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1st Henry 2d Henry actors Advancement of Learning Antony and Cleopatra Bacon says Bacon speaks believe body called Cecil Coriolanus court death doth Earl earth Elizabeth England English Essay Essex expression eyes fact Falstaff father Folio fortune Francis Bacon Genius of Shak Gentlemen Halliwell-Phillipps Hamlet hath heart heaven Henry VII History of Henry honor Ibid Jonson Julius Cæsar King John lawyer Lear Letter living London Lord Love's Labor Lost Macbeth Measure for Measure Merchant of Venice mind Natural History never Novum Organum Othello philosopher play-house poet poetical poetry Promus Queen referred Richard Grant White Richard II Saint Albans scene Shak Shakespeare says sonnet soul Spedding speech spirit Stratford Tempest theater thee things thou thought Troilus and Cressida turn Twelfth Night verses VIII William Shakspere Wisdom words writings written
Page 433 - tis his will : Let but the commons hear this testament, (Which, pardon me, I do not mean to read) And they would go and kiss dead Caesar's wounds, And dip their napkins in his sacred blood ; Yea, beg a hair of him for memory, And, dying, mention it within their wills, Bequeathing it, as a rich legacy, Unto their issue.
Page 118 - In the corrupted currents of this world Offence's gilded hand may shove by justice, And oft 'tis seen the wicked prize itself Buys out the law...
Page 237 - Let's choose executors and talk of wills : And yet not so — for what can we bequeath Save our deposed bodies to the ground? Our lands, our lives, and all are Bolingbroke's, And nothing can we call our own but death, And that small model of the barren earth Which serves as paste and cover to our bones.
Page 497 - I am myself indifferent honest; but yet I could accuse me of such things, that it were better, my mother had not borne me: I am very proud, revengeful, ambitious; with more offences at my beck, than I have thoughts to put them in, imagination to give them shape, or time to act them in: What should such fellows as I do crawling between earth and heaven? We are arrant knaves, all; believe none of us: Go thy ways to a nunnery.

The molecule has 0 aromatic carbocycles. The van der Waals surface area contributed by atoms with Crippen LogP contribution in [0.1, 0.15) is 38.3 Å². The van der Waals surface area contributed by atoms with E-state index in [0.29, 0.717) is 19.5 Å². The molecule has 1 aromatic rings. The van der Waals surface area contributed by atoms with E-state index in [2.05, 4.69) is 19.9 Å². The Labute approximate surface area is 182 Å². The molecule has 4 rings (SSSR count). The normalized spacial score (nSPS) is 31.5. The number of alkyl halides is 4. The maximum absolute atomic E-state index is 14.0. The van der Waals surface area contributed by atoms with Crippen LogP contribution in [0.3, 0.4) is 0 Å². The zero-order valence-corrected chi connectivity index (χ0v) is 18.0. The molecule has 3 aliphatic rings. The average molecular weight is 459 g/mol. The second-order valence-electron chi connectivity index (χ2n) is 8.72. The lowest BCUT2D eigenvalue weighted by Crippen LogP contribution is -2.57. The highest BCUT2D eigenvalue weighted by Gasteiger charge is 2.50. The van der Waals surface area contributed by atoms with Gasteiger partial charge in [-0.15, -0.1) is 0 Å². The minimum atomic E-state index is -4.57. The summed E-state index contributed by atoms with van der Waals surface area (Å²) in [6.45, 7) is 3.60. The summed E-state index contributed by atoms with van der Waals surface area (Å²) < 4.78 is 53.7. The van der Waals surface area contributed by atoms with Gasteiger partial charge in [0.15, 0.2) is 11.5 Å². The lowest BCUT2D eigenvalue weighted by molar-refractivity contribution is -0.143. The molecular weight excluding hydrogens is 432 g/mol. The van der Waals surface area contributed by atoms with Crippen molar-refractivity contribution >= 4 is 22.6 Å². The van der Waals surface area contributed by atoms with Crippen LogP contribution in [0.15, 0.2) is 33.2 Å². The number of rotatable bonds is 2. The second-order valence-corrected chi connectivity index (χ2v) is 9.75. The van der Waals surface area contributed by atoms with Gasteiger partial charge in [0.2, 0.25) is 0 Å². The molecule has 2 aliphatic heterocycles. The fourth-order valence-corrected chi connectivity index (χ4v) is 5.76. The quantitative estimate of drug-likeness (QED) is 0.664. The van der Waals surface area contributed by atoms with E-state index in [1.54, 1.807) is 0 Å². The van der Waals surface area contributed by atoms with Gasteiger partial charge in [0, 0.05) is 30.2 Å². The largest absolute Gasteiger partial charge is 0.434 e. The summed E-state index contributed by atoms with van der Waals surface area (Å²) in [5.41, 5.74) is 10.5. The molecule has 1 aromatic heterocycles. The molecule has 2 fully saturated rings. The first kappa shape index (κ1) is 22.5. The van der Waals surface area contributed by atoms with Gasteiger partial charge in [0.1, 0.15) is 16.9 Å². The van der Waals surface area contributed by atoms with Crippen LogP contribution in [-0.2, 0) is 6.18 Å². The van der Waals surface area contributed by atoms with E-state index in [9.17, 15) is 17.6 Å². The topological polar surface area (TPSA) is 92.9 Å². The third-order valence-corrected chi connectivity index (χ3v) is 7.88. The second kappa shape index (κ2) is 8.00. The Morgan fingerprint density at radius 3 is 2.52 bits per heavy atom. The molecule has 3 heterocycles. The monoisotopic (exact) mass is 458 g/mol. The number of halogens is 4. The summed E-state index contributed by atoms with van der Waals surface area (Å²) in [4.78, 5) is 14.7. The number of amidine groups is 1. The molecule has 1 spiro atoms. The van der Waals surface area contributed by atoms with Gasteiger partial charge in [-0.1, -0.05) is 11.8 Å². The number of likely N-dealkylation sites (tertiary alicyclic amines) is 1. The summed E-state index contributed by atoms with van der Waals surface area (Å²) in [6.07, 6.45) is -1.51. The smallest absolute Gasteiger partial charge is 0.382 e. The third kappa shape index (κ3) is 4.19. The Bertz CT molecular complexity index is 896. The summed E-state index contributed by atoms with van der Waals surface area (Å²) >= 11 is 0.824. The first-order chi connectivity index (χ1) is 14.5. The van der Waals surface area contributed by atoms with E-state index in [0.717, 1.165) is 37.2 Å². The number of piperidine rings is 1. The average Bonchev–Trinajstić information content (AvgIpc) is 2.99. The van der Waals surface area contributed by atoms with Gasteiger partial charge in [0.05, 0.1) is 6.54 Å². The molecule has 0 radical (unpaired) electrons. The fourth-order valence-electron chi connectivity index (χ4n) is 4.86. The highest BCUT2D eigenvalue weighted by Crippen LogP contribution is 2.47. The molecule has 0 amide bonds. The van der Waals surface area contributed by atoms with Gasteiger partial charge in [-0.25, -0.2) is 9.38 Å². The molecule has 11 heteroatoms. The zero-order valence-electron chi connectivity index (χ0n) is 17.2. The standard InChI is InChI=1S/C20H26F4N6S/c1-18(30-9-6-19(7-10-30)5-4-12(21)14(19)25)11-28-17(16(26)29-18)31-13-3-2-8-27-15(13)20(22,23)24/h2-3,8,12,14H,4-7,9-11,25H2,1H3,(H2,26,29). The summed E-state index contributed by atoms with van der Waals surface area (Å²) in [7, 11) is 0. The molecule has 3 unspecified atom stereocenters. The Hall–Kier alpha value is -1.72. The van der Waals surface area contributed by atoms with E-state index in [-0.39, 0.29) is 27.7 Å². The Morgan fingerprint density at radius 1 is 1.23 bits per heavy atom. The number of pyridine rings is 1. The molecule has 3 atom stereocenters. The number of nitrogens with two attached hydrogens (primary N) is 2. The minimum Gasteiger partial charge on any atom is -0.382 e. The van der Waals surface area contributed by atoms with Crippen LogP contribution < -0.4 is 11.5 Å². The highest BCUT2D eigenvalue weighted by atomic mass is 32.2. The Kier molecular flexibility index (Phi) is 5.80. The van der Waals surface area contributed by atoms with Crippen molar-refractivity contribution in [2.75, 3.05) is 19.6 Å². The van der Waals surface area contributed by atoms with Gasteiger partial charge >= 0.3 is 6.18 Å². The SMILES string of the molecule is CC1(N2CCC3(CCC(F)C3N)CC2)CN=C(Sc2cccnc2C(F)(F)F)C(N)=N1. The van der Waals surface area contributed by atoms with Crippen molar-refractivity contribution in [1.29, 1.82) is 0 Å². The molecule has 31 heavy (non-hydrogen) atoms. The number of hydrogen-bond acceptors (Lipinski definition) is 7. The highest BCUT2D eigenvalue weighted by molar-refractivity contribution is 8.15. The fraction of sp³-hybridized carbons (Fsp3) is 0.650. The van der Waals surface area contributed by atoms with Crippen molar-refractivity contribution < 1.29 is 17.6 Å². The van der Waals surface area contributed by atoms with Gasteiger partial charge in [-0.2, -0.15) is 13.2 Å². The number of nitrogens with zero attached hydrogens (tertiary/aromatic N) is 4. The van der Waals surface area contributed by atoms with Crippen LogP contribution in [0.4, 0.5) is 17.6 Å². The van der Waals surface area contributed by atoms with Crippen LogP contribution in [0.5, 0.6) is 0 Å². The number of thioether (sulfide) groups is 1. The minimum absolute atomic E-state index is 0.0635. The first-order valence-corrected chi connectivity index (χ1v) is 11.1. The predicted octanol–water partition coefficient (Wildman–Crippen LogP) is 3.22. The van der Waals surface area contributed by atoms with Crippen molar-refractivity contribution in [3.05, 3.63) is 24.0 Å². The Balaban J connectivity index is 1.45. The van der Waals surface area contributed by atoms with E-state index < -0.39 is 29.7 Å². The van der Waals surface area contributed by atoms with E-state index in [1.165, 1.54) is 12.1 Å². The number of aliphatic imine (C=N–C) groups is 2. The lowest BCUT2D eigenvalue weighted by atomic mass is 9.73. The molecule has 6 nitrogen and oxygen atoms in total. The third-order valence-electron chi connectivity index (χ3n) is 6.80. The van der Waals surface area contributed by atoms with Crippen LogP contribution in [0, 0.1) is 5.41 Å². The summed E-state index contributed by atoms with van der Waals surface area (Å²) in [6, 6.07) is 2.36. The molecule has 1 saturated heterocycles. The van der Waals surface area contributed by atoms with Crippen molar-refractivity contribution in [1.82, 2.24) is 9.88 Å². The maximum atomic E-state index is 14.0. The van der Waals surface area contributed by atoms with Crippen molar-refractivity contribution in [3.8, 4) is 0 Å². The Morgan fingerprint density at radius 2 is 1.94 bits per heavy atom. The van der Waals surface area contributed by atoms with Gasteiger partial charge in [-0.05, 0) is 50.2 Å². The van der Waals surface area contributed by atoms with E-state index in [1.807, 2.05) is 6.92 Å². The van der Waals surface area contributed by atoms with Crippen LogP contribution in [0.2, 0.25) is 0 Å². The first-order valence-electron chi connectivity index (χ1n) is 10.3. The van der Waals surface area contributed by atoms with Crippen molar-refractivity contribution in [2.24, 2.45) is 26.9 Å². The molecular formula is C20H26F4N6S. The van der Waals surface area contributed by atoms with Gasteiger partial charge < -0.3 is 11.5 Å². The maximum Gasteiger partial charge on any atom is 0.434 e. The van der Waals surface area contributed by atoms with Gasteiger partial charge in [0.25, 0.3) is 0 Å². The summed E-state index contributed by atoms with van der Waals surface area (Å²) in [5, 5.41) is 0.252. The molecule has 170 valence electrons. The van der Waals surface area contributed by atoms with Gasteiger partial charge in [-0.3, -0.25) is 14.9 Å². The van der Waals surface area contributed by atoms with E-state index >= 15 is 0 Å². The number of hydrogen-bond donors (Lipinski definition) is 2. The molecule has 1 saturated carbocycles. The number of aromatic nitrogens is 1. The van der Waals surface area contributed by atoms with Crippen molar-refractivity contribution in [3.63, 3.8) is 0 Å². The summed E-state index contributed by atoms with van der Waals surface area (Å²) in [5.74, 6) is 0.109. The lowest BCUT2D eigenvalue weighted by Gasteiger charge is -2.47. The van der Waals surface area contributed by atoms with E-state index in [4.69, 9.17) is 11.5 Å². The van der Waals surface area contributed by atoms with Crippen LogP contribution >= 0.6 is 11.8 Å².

Page 383 - Oft breaking down the pales and forts of reason, Or by some habit that too much o'er-leavens The form of plausive manners ; that these men, Carrying, I say, the stamp of one defect, Being nature's livery, or fortune's star, Their virtues else, be they as pure as grace, As infinite as man may undergo, Shall in the general censure take corruption From that particular fault : the dram of eale Doth all the noble substance of a doubt To his own scandal.
Page 272 - I'll read, his for his love." XXXIII Full many a glorious morning have I seen Flatter the mountain-tops with sovereign eye, Kissing with golden face the meadows green, Gilding pale streams with heavenly alchemy; Anon permit the basest clouds to ride With ugly rack on his celestial face, And from the forlorn world his visage hide, Stealing unseen to west with this disgrace.
Page 353 - There is a tide in the affairs of men Which, taken at the flood, leads on to fortune; Omitted, all the voyage of their life Is bound in shallows and in miseries. On such a full sea are we now afloat; And we must take the current when it serves, Or lose our ventures.
Page 158 - Say there be ; Yet nature is made better by no mean But nature makes that mean : so, over that art Which you say adds to nature, is an art That nature makes.
Page 330 - Why, look you now, how unworthy a thing you make of me! You would play upon me; you would seem to know my stops; you would pluck out the heart of my mystery; you would sound me from my lowest note to the top of my compass; and there is much music, excellent 76 voice, in this little organ, yet cannot you make it speak.